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Austere Engineering Hack Chat

Join us on Wednesday, January 22 at noon Pacific for the Austere Engineering Hack Chat with Laurel Cummings!

For most of us, building whatever it is that needs building is something that occurs in relative comfort and abundance. Sure, there are cold workshops and understocked parts bins to deal with, but by and large, we’re all working in more or less controlled environments where we can easily get to the tools and materials we need to complete the job.

But not all engineering is done under such controlled conditions. Field operations often occur miles from civilization, and if whatever you need is not in the back of the truck, it might as well not exist. At times like this, the pressure is on to adapt, improvise, and overcome to get the job done, especially if people’s lives and well-being are at stake.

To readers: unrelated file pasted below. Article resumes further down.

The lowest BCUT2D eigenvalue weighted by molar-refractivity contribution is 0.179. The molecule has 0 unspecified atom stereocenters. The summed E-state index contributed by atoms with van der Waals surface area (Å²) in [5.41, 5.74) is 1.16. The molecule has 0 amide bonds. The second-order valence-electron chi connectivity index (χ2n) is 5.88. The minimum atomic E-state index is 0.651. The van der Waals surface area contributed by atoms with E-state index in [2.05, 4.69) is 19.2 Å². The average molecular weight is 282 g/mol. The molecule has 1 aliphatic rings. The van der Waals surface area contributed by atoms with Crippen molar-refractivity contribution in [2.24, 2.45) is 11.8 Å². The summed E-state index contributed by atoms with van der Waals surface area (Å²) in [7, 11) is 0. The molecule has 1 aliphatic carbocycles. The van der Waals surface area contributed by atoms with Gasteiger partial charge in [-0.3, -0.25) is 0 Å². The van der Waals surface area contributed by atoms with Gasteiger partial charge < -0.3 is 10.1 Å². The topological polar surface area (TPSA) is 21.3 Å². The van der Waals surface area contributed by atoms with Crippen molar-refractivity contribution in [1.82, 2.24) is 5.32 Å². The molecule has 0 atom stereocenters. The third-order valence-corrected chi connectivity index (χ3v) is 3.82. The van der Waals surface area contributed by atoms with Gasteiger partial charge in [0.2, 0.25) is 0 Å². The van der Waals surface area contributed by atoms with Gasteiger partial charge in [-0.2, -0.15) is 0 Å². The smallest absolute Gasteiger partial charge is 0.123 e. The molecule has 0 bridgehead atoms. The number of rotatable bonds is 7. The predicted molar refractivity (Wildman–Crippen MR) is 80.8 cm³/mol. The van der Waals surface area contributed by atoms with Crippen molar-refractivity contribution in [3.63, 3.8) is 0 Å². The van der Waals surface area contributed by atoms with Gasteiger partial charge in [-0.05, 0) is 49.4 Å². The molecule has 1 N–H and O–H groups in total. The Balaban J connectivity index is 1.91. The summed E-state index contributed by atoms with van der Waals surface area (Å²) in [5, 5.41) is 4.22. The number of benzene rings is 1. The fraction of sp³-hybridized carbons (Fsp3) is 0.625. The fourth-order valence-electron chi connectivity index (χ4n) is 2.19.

All of this is familiar territory for Laurel Cummings, an electrical engineer and an associate at Building Momentum, a technology development and training concern based in Virginia. Her job is to get out in the field and work with the company’s mainly military and corporate clients and help them deal with the challenges of austere environments, including disaster response efforts.

From a North Carolina beach ravaged by Hurricane Florence to the deserts of Kuwait, Laurel has had to think her way out of more than a few sticky situations. Join us as we discuss what it takes to develop and deploy field-expedient solutions under less-than-ideal situations, learn how to know when good enough is good enough, and maybe even hear a few war stories too.